7. Frozen Evaporator Coils

The air handler part of your cooling system has a blower component that houses an evaporator coil. This coil can freeze as a result of airflow problems caused by a damaged blower fan, refrigerant leak, clogged drain pipe or thermostat issues. Ice buildup on the coil during freezing can hinder proper refrigerant flow, resulting in dripping liquid. Water will also drip from the coil and ductwork as the ice melts.

8. Excessive Humidity

Excess humidity is extremely problematic for ductwork, particularly metal ductwork. As warm, humid air touches the cold ductwork, it reduces the amount of water vapor in the air. This results in the air condensing (turning into condensation) and settling on the ductwork. This condensation has nowhere to go but drip. Air leaks, limited airflow, temperature fluctuations and warm air from attic spaces all make humidity levels worse and increase the chances of water dripping from ducts.

9. Broken Condensate Pump

The condensate pump transfers water from the AC through a condensate line. When the pump functions as it should, it keeps water from backing up and overflowing. However, if the pump fails, the condensate drain pan will fill up, and you’ll notice water leaking from your ductwork and air vents. Many newer HVAC models have a safety switch that automatically switches the unit off if the condensate pump breaks. A broken condensate pump might be the result of a blocked drain line or a broken drain pan.

Hazards of Dripping Water

Ductwork and air vents that leak water can lead to a host of issues, like mold and mildew growth throughout your home. Even if the mold stays in one spot of the ductwork, the air traveling through the ducts will mix with the mold spores. This air can make its way into each room of your home, significantly reducing indoor air quality. Mold and mildew also introduce challenges from a structural integrity perspective by weakening the structure of the home. The dripping water can infiltrate walls, ceilings, floors and furniture, causing extensive damage. Water dripping on floors and stairs present major safety hazards by increasing the risk of slip-and-fall accidents.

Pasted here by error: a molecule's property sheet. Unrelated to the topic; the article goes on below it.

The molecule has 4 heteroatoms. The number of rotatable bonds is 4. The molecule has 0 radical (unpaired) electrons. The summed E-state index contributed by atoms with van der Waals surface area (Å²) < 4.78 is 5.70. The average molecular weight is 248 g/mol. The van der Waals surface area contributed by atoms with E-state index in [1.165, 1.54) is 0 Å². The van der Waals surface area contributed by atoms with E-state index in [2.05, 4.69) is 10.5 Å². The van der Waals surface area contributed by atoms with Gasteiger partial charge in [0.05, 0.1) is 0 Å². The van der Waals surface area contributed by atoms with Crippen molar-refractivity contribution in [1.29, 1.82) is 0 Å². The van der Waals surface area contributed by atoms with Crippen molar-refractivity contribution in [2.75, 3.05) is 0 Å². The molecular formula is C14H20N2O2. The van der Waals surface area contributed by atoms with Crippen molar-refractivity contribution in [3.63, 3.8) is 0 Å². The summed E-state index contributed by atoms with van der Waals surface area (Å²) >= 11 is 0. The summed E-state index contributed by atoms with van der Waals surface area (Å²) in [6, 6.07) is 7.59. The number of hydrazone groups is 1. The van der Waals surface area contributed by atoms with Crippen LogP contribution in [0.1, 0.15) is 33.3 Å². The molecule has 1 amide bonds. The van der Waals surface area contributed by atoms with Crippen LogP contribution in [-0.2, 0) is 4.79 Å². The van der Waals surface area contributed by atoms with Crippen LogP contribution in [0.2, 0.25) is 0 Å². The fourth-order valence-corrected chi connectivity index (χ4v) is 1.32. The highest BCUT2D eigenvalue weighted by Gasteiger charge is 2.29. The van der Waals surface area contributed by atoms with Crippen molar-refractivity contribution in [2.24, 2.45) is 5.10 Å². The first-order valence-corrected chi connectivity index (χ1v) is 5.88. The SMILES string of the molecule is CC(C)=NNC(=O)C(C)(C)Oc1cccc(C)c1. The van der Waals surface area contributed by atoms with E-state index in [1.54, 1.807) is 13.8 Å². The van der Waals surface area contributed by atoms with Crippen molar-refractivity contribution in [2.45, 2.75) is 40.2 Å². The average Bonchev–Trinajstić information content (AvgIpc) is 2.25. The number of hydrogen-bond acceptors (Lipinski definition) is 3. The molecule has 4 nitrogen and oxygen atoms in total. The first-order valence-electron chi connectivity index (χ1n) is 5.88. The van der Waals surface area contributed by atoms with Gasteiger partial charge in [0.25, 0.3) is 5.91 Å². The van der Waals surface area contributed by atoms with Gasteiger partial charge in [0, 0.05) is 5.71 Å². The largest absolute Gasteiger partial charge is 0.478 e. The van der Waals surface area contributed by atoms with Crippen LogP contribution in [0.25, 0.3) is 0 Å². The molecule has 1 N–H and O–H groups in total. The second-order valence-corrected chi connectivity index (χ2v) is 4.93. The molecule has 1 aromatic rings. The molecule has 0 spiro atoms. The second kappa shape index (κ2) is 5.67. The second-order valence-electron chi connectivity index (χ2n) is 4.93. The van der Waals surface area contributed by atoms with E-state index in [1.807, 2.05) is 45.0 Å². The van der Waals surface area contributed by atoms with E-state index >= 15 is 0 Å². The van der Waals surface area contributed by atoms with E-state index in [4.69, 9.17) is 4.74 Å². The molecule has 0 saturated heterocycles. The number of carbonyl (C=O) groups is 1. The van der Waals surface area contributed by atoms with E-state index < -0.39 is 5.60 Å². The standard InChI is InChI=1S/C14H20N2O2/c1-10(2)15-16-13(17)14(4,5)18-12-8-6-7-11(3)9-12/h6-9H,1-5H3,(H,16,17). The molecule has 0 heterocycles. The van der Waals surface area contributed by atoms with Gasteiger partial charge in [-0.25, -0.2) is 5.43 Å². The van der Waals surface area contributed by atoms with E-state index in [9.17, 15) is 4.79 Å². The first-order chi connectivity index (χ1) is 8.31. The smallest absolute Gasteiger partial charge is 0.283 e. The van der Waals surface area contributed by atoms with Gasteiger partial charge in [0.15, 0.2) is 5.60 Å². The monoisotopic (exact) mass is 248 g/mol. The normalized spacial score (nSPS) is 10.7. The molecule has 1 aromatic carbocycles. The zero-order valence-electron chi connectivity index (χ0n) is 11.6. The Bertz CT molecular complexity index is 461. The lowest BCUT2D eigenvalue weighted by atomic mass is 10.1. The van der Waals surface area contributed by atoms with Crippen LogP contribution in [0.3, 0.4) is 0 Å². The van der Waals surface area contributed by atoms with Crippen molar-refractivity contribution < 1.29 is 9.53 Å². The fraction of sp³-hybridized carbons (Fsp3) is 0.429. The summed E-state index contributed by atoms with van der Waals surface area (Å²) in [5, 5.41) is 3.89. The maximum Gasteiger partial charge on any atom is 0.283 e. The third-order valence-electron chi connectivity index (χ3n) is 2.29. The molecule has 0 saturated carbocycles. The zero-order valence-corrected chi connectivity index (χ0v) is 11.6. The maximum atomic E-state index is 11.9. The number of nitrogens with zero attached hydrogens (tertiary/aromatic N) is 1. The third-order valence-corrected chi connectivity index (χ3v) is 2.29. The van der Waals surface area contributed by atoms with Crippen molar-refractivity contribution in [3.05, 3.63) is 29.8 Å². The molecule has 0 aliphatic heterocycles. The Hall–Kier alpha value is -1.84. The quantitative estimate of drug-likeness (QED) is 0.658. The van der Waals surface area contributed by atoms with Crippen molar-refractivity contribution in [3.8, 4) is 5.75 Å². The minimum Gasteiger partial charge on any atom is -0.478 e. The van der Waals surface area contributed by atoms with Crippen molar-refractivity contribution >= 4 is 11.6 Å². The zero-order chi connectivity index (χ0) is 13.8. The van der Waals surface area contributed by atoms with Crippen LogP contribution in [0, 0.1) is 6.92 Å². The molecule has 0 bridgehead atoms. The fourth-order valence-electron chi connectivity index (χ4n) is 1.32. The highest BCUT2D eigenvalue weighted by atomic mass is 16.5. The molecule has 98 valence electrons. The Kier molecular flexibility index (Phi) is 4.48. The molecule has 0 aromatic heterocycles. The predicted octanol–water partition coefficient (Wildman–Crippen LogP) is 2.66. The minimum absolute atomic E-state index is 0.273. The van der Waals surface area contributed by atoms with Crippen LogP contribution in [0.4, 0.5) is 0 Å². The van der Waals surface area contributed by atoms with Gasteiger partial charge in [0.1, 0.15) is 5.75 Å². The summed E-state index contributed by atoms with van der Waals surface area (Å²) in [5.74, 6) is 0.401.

What to Do

Changing the air filter when it becomes dirty is a simple way to help avoid water from leaking into your ducting. This requires checking the filter once a month. Homes with pets and high humidity levels may need to check the filter more often. You’ll also find it helpful to check the condensate drain pipe periodically. If you notice the accumulation of any sludge, contact a professional to vacuum the pipe.

You may need to insulate the ductwork, especially if you’ve never had it insulated before. This will not only minimize condensation and keep water from dripping, but it will also lead to improved comfort and lower heating and cooling costs. Moreover, it leads to less wear and tear on the HVAC system, extending its lifespan and reducing the likelihood of breakdowns.

Another key way to reduce condensation in ductwork is to take measures to control indoor humidity with whole-home humidifiers and dehumidifiers. These systems connect to the HVAC system and automate humidity regulation. An HVAC pro may also recommend upgrading the ductwork’s ventilation components, like exhaust fans, duct fittings and any vent filters.

Trust the Professionals

Integrity Heating & Cooling has more than 35 years of industry experience helping Charlotte, NC homeowners with AC repairs, heater maintenance, indoor air quality testing, UV lights, duct cleaning and more. Contact us now to schedule a ductwork inspection for your home.

Tags: , ,